From hourglass to apple: No woman has it easy

As an hourglass girl myself, I often fall into the trap of assuming that my body type is the only one that is tough to shop for and sometimes difficult to love. Mainly because I’ve never had the pleasure of experiencing a figure different to my own, but after speaking to real women who have, I learnt that I’m not alone in my on-going battles with body-consciousness…

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Photo: Chris Zúniga/ Flickr.

HOURGLASS

aDanielle (24)
“I like being what I would call a traditional ‘womanly shape’ as I like 50’s pin up style clothes and I think these suit my shape. Because I have this quite specific style I know what I’m shopping for, but I do find it difficult to pull off more casual clothes – I have to belt a lot of things to show that I go in at the middle and I’m not just fat! I did spend a long time believing that I was fat because I wasn’t skinny. Growing up, it was hard and did affect my confidence, so it’s taken me a long time to accept my natural shape and embrace it. I don’t think I’ll ever be 100% happy with my body but I think most people would say that. I think I’ve just learnt what suits me and learnt how to dress to emphasise the parts I do like, and disguise the parts I don’t.”

PETITE

bHelen (21)
“I like being able to wear heels and feel taller and I like being able to wear bodycon dresses and tops as they make me feel confident. Sometimes, I dislike my legs as I get quite self-conscious about how skinny they look when wearing shorts or dresses, and I don’t appreciate peoples comments telling me how skinny I am, and saying ‘You need to get a good meal down you or eat a burger’. To me, I find that rude and offensive, just like someone saying ‘Look how fat you are, you should go on a diet’. I eat just like any normal person does, this is just how I am!”

 

APPLE

cNaomi (39)
“I like my legs – I think they are my one redeeming feature because they are relatively long for someone so small and the only bit of me that stays slim(ish). I dislike my boobs and stomach as I look permanently matronly or pregnant and I struggled with this even before I had kids. Nothing fits properly – my waist is around a size 14 whereas my hips are about a size 10, so I end up buying low-waisted size 12 jeans and having a baggy bum. And I do have to buy the low-waisted ones otherwise I have a muffin top! So I avoid shopping pretty much at all costs and live in jeans and scoop neck tops. If I could choose another body type I would choose the hourglass as it seems more in proportion”.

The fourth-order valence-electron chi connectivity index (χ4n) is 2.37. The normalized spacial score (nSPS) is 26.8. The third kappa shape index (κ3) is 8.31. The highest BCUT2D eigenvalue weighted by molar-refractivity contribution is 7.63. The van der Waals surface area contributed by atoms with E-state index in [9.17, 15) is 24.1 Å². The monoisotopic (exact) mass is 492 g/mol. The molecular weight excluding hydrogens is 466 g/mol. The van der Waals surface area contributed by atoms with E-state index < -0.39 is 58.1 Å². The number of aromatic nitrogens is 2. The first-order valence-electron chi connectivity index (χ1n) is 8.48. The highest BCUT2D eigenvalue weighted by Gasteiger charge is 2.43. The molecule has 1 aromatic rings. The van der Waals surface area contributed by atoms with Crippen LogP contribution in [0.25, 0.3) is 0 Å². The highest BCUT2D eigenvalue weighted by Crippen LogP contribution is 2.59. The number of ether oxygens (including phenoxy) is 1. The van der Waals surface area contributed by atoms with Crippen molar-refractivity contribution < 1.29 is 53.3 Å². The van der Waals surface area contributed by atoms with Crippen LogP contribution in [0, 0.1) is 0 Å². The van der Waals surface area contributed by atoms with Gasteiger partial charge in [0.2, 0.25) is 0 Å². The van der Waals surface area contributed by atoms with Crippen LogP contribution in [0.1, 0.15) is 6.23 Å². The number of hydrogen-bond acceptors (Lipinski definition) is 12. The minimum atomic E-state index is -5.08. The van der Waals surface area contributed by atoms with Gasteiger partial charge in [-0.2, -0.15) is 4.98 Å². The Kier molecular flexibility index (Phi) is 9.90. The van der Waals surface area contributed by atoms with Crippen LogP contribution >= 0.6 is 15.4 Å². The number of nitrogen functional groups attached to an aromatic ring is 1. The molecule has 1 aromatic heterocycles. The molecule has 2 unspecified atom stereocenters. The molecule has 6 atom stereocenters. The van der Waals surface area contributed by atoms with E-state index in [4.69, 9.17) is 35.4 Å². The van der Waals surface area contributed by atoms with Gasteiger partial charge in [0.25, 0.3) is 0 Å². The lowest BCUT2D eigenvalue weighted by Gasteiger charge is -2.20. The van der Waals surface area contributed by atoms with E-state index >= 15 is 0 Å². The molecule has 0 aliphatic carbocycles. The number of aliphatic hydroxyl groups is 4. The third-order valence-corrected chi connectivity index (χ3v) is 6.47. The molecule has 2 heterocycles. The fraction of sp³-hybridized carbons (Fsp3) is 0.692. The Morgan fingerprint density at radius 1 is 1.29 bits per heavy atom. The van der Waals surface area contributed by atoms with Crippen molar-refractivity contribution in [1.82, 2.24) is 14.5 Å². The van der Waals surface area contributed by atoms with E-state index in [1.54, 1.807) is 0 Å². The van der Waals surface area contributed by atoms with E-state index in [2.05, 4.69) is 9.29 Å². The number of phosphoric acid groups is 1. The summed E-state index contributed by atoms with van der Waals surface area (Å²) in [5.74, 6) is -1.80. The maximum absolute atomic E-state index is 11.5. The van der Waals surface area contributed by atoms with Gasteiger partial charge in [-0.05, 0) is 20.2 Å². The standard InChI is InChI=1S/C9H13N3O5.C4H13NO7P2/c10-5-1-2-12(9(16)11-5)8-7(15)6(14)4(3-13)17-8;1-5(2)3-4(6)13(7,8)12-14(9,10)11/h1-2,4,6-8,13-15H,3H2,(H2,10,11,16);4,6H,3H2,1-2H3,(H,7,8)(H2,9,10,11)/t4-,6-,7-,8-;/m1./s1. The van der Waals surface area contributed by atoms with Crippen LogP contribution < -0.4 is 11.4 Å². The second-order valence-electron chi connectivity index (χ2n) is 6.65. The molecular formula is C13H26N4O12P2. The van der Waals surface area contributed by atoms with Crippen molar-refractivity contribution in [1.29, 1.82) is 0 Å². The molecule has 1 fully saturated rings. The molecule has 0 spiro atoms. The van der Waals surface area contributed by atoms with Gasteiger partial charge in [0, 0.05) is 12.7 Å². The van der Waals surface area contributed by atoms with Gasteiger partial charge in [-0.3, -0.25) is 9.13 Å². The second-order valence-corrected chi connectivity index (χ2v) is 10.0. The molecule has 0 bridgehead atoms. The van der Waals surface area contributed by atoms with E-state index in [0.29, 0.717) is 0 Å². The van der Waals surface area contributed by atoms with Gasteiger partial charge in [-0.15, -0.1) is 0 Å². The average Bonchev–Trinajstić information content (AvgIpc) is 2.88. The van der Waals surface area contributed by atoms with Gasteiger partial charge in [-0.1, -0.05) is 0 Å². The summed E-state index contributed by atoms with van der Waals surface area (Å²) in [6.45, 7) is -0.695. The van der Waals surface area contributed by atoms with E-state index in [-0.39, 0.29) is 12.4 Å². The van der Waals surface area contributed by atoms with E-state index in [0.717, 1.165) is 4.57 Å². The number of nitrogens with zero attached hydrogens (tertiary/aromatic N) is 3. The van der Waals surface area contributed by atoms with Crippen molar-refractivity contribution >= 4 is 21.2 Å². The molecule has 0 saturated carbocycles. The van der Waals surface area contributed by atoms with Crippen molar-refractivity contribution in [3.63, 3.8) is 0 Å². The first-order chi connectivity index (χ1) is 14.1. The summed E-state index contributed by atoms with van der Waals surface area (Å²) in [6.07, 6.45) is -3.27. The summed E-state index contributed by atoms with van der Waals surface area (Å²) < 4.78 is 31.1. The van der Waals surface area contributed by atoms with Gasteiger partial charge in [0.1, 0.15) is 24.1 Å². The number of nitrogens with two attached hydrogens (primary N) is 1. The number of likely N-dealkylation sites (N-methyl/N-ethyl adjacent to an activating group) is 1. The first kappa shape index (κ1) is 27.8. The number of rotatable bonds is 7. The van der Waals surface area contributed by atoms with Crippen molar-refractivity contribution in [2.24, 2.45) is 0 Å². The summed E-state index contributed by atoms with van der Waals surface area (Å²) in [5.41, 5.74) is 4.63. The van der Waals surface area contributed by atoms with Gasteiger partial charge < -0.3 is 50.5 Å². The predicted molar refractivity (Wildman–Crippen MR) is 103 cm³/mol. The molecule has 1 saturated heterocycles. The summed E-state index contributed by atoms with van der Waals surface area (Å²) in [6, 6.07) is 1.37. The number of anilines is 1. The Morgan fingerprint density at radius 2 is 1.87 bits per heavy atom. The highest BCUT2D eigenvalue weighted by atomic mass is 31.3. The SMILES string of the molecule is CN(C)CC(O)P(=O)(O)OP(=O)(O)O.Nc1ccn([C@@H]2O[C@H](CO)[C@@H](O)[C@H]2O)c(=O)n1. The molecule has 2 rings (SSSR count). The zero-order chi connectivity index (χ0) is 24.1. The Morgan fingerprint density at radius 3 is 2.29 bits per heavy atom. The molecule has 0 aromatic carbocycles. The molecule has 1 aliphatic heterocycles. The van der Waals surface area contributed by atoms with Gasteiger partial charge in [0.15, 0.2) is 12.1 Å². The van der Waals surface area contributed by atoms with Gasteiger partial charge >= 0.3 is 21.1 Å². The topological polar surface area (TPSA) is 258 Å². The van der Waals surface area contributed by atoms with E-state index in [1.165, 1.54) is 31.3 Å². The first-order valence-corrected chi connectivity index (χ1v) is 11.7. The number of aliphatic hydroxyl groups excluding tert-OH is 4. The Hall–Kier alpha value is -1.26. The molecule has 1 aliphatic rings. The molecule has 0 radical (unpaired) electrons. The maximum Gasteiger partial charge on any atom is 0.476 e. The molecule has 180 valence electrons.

PEAR


dJoanna (33)

“I don’t think it’s just teenage girls who struggle to accept what they look like. I’d just got to know what to buy and wear so that I felt happier about how I looked, then I fell pregnant and my body completely changed. There isn’t a lot I like about my body – I can never wear tighter clothing as I’m too embarrassed so I try to cover up. Shopping for jeans is difficult as I have short legs and need 36 waist/hips and 30 leg. I have never been able to be fashionable and can only buy dresses that hold their own shape. I can’t, for example, wear a maxi dress or a bodycon dress that needs me to fill the shape – I look like Mrs. Doubtfire underneath, trying to mould my body to be a different shape! I do like being curvy, but I just wish I didn’t have such a big bum and thighs!”

 TALL

bImogen (19)
“At 175cm tall, I find having long legs a huge benefit of being tall and slim, as well as having a flat stomach. However I sometimes look giant next to my friends, and I often can’t find clothes that fit my figure nicely. If I could have another body type, I would probably want an hourglass figure as I don’t like it when people make comments about how  ‘skinny’ I am, even if it isn’t meant to be mean. I hear things like ‘Skinny girls are like jeans with no pockets… Where do you put your hands?’ and I think that’s inappropriate. People forget that people have souls and personalities and that’s what counts. I think everyone should be allowed to feel beautiful in their own skin no matter how they look”.


Featured image: Chris Zúniga/ Flickr.

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